From Thomas Jefferson
Philadelphia Jan. 26. 1792.
It is perfectly equal to me that the 1233⅓ dollars mentioned in your letter of yesterday,1 be taken out of the 40,000 Dollars now desired, or not.2 You will observe that the two sums of 40,000 D. each are for the interval between July 1. 1790. & July 1. 1792. and that the act is to continue, even if not renewed, till the end of the next session of Congress,3 probably the beginning of March 1793. The heavy draughts for Outfits for the late appointments4 will require a new call in time for the commencements of the 3d. year of the act.
I have the honor to be with great respect Sir Your most obedient & most humble servt
ALS, letterpress copy, Thomas Jefferson Papers, Library of Congress; LC, Papers of the Continental Congress, National Archives.
1. Letter not found. Jefferson is presumably referring to warrant No. 780, which was issued on December 20, 1790, in the amount of $1,233.33 in part payment of Gouverneur Morris’s expenses on his London mission and John Brown Cutting’s expenses in connection with his services in England to impressed United States seaman (ASP description begins American State Papers, Documents, Legislative and Executive, of the Congress of the United States (Washington, 1832–1861). description ends , Foreign Relations, I, 131–32, 137).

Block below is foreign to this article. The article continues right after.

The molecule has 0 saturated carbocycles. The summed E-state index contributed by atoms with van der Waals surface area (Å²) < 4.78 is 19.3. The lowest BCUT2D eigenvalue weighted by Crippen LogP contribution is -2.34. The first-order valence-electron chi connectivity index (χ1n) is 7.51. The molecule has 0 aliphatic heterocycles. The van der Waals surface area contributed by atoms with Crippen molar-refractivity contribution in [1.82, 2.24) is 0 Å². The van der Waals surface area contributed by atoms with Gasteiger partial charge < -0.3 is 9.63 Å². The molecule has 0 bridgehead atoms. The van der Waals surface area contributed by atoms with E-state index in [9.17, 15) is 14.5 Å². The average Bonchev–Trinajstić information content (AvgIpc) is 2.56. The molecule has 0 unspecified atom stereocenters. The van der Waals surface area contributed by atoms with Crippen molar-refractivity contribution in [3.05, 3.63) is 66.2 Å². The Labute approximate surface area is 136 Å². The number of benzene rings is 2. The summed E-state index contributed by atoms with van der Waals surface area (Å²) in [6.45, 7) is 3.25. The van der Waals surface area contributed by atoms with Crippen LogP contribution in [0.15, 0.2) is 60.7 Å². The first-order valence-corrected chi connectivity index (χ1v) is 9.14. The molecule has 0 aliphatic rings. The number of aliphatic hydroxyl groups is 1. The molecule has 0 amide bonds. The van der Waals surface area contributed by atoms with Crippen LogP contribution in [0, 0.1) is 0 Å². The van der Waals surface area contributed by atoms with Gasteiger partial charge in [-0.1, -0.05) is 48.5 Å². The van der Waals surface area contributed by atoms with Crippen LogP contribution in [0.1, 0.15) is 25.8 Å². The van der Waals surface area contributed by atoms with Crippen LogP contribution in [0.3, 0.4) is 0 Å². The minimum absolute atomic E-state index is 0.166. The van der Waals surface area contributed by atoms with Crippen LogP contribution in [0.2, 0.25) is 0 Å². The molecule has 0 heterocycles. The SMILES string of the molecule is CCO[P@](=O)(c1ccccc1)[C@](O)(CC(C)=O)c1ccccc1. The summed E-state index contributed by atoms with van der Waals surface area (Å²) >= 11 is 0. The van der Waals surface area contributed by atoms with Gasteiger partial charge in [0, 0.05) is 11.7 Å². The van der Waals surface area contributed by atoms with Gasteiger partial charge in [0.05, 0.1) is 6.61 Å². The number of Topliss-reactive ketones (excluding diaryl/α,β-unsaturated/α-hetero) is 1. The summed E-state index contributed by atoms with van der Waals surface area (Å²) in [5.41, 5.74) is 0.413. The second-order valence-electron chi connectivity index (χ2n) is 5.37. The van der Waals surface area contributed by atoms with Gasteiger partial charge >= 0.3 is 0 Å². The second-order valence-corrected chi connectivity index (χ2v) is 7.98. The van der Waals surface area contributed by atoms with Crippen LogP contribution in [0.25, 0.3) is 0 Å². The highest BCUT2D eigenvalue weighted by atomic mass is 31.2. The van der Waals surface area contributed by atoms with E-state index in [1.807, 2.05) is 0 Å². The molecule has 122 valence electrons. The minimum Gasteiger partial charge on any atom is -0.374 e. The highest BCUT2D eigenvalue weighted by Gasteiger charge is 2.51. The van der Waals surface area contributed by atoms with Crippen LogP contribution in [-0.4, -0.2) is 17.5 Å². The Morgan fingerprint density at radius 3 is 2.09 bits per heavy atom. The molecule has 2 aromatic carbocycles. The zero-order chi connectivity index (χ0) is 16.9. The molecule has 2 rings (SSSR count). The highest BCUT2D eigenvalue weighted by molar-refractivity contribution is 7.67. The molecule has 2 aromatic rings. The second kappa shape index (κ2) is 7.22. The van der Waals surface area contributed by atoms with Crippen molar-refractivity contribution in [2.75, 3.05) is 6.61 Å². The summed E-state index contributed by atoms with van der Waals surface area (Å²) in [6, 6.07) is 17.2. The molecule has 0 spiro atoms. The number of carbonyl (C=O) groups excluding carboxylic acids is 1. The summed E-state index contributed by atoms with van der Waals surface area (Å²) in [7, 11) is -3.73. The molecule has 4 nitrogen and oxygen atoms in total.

3. Section 2 of “An Act providing the means of intercourse between the United States and foreign nations” states: “And be it further enacted, That this act shall continue and be in force for the space of two years, and from thence until the end of the next session of Congress thereafter, and no longer” (1 Stat. description begins The Public Statutes at Large of the United States of America (Boston, 1845). description ends 128–29 [July 1, 1790]).
4. The “late appointments” were Thomas Pinckney as United States Minister to Great Britain, Gouverneur Morris as United States Minister Plenipotentiary to France, and William Short as United States Minister at The Hague.